Based on that feedback, the company built three mock-ups in a Des Moines warehouse, complete with cooler doors, equipment and plywood counters. Next, store associates, supervisors and SSC personnel toured the mock-ups.

“It was a great learning for us to be able to see how everything flows,” says Niki DePhillips, senior vice president of store development. “What is the spacing between the cash wrap and the shelving, and how big does the coffee island really need to be? You can measure the equipment, but to really get the feel from a customers’ and associates’ standpoint, it really helps to build it.” Based on additional feedback, DePhillips’ team tweaked the design and had everyone return for a final say. The end product is a store just under 5,000 square feet—compared to the former Kum & Go average of 3,400— with an expanded foodservice section, complete with an in-house kitchen. This is serving up offerings from Kum & Go’s new Go Fresh Market foodservice program: freshly made pizza, cold and hot sandwiches, subs, wraps and baked goods. The Go Fresh Market program will be included with all new and remodeled Kum & Go sites that have full-service kitchens.

The site also features a larger and separated coffee and fountain area for better traffic flow, more cooler doors and a checkout moved from the side to the center of the store. “The associate can see everything that’s going on,” says DePhillips. Perhaps most important, “The first thing you see when you walk in the store is the store associate, that friendly face, so we’re able to greet them right away.”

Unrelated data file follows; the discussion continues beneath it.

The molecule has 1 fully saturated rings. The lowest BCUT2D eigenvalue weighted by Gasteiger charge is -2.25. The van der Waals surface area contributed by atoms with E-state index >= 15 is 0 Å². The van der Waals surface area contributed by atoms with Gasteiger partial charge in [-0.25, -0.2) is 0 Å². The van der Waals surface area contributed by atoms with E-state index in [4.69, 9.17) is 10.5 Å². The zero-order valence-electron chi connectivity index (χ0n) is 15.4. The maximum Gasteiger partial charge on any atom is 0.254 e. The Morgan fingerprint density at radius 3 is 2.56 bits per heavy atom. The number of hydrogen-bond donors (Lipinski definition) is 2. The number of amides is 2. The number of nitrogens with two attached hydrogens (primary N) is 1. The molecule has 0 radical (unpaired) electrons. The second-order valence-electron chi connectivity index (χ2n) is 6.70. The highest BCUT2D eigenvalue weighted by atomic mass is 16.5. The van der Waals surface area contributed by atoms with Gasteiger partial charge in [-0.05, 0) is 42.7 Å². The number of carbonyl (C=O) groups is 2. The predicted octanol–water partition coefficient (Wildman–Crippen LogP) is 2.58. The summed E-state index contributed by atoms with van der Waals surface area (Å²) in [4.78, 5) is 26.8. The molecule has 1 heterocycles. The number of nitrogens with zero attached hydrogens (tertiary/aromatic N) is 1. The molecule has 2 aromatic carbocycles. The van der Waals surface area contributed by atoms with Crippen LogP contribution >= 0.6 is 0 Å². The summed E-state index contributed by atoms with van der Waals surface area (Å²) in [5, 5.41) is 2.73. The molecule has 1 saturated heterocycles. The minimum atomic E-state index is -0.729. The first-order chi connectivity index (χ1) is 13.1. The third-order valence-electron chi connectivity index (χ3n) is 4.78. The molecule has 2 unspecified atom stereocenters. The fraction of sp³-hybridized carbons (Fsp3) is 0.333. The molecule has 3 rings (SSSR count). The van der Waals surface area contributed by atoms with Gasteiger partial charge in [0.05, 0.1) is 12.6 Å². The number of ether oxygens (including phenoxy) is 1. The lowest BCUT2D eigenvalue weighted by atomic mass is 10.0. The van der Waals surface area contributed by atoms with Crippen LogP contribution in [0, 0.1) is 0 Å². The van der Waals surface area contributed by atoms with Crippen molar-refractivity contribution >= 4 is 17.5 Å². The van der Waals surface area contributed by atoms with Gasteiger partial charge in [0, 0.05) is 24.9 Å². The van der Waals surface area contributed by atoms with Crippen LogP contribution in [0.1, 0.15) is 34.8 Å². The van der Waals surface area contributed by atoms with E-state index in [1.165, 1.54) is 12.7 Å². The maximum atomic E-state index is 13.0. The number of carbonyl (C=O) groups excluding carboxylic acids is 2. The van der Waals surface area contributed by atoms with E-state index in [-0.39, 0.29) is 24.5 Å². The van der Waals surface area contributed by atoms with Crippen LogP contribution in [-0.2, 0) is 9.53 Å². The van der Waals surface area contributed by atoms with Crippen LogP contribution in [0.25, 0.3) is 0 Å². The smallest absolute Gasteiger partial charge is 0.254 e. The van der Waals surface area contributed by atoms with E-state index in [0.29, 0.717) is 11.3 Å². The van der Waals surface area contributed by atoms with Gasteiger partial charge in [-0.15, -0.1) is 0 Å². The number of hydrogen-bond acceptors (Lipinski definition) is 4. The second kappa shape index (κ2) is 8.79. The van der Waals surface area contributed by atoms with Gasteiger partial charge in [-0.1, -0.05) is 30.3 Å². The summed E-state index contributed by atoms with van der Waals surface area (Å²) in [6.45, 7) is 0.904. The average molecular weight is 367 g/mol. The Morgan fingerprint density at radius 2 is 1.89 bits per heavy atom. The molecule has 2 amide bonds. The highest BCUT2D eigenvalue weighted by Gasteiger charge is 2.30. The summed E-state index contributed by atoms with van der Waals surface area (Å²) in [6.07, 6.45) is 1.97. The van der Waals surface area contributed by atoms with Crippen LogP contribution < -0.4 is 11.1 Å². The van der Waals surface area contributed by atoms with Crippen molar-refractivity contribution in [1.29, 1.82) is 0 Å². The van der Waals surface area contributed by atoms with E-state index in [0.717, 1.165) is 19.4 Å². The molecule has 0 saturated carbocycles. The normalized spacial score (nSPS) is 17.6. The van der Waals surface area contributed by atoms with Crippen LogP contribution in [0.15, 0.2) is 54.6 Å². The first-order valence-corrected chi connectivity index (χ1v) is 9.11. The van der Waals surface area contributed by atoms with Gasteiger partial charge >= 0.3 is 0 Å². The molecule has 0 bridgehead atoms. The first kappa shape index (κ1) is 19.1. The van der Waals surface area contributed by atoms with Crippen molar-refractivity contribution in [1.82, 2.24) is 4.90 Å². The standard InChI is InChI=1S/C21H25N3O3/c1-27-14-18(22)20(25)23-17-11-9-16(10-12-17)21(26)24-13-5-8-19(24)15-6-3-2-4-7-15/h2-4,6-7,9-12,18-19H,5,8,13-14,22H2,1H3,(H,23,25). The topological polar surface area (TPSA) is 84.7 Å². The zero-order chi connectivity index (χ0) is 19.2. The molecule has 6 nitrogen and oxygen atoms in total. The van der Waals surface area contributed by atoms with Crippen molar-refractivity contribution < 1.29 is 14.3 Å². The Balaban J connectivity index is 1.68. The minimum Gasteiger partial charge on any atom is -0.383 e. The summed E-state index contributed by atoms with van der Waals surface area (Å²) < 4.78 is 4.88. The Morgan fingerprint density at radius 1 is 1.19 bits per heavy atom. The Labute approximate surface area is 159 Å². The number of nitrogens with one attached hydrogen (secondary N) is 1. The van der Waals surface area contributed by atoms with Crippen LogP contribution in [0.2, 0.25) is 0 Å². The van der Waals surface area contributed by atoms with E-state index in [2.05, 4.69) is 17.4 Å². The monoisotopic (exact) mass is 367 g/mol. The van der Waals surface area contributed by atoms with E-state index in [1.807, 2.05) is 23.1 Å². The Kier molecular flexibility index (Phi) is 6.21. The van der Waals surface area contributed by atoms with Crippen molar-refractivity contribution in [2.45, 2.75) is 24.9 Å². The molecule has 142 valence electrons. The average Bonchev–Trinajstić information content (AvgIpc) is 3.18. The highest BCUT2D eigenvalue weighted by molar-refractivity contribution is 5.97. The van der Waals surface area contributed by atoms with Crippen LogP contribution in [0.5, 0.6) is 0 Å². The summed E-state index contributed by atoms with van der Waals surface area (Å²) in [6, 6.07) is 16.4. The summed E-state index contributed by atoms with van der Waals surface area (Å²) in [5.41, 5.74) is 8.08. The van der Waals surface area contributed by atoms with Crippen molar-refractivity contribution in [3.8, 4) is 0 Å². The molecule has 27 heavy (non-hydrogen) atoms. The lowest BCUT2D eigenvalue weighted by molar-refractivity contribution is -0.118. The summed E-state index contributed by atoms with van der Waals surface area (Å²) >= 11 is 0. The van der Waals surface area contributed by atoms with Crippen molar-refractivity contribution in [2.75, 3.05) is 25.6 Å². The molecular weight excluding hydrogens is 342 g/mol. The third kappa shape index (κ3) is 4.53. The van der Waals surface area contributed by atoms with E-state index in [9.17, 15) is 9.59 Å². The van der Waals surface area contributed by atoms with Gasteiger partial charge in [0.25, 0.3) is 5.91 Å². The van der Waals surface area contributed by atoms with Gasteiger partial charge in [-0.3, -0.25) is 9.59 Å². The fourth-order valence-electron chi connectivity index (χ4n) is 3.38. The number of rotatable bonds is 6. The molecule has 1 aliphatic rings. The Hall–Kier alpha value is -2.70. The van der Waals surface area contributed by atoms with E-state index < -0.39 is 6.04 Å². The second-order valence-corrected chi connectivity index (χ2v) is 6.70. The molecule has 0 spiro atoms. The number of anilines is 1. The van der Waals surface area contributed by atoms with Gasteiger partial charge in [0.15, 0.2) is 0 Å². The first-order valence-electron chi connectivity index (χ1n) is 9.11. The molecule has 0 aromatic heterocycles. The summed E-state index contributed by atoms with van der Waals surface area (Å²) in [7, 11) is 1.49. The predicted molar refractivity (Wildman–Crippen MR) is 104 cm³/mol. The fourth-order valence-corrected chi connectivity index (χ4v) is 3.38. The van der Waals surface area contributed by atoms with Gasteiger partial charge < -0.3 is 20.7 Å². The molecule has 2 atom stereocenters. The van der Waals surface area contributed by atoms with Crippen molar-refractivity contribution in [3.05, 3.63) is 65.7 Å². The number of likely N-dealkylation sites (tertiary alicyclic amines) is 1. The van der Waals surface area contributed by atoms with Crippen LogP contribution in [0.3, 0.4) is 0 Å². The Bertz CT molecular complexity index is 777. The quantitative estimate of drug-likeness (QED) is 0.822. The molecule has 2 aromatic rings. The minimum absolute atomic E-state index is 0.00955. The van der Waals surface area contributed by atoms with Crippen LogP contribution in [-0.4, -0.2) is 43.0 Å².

Then there is the “big C” portion of the design: building the customer’s needs into the format. Kum & Go added open-air coolers for milk to make graband- go easy. It made room for more cups and lids at the coffee bar and fountain so they ran out less often, and so associates could refill them more easily. In addition, thanks to customer input, the restrooms are entirely touch-free. Entry doors have been replaced by long, twisting hallways, and sensor-driven sinks, toilets and hand dryers are standard.

This will be the format Kum & Go expands with in 2012 and beyond, with central Arkansas in the queue for many new stores. The chain will announce a new market for expansion in January. It is focused mainly on midsize urban cities; development in rural areas is limited, although Kum & Go is rebuilding some sites in these markets, and, in the case of the Casey’s transaction, selling.

“The Casey’s transaction made sense for us because the stores we sold were not on our target growth list,” says DePhillips. “They were stores they wanted to buy and seemed to work for them. Most of the stores were older stores—I think the average age was 30 to 35 years old— so they weren’t necessarily on a list to sell. It was just a transaction that made sense for both parties.”

Krause says that any plans for growth must be tied closely to the likelihood of development. “Where is growth, where is the demographics we want, where’s the opportunity, where can we get development done?” he asks. “You can choose a city and not get development done in that city. Boulder is a good example.” There, local politics and restrictions have so far quashed Kum & Go’s efforts and building its footprint in the market.

But this does not deter Kum & Go; if anything, it refocuses the chain on finding an even greater opportunity.

“Every change you undertake may not create improvement,” says Krause, “but to improve, you must change.” 

Kum & Go L.C.

West Des Moines, Iowa No. of stores: More than 400 States of operation: 11 2011 revenue (estimated): $2.6 billion Revenue increase vs. 2010: 26%